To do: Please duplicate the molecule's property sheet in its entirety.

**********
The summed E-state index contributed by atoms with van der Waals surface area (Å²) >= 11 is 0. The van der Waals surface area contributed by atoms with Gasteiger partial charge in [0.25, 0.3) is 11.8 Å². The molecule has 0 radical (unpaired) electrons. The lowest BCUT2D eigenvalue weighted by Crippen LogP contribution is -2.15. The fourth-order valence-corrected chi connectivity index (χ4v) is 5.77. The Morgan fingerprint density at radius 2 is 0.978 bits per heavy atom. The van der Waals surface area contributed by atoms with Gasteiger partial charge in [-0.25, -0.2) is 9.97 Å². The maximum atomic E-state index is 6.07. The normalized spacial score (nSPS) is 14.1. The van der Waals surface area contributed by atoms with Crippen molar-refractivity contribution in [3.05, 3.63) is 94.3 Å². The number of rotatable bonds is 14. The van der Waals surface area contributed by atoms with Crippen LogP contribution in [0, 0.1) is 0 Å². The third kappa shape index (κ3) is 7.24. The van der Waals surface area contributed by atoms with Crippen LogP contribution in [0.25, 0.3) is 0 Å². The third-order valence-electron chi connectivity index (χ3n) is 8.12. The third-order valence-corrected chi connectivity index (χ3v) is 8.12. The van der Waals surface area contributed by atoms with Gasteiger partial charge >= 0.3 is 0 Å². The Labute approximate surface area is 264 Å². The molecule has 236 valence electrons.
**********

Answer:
The summed E-state index contributed by atoms with van der Waals surface area (Å²) >= 11 is 0. The van der Waals surface area contributed by atoms with Gasteiger partial charge in [0.25, 0.3) is 11.8 Å². The molecule has 0 radical (unpaired) electrons. The lowest BCUT2D eigenvalue weighted by Crippen LogP contribution is -2.15. The fourth-order valence-corrected chi connectivity index (χ4v) is 5.77. The Morgan fingerprint density at radius 2 is 0.978 bits per heavy atom. The van der Waals surface area contributed by atoms with Gasteiger partial charge in [-0.25, -0.2) is 9.97 Å². The maximum atomic E-state index is 6.07. The normalized spacial score (nSPS) is 14.1. The van der Waals surface area contributed by atoms with Crippen molar-refractivity contribution in [3.05, 3.63) is 94.3 Å². The number of rotatable bonds is 14. The van der Waals surface area contributed by atoms with Crippen LogP contribution in [0, 0.1) is 0 Å². The third kappa shape index (κ3) is 7.24. The van der Waals surface area contributed by atoms with Crippen LogP contribution in [0.25, 0.3) is 0 Å². The third-order valence-electron chi connectivity index (χ3n) is 8.12. The third-order valence-corrected chi connectivity index (χ3v) is 8.12. The van der Waals surface area contributed by atoms with Gasteiger partial charge >= 0.3 is 0 Å². The Labute approximate surface area is 264 Å². The molecule has 236 valence electrons.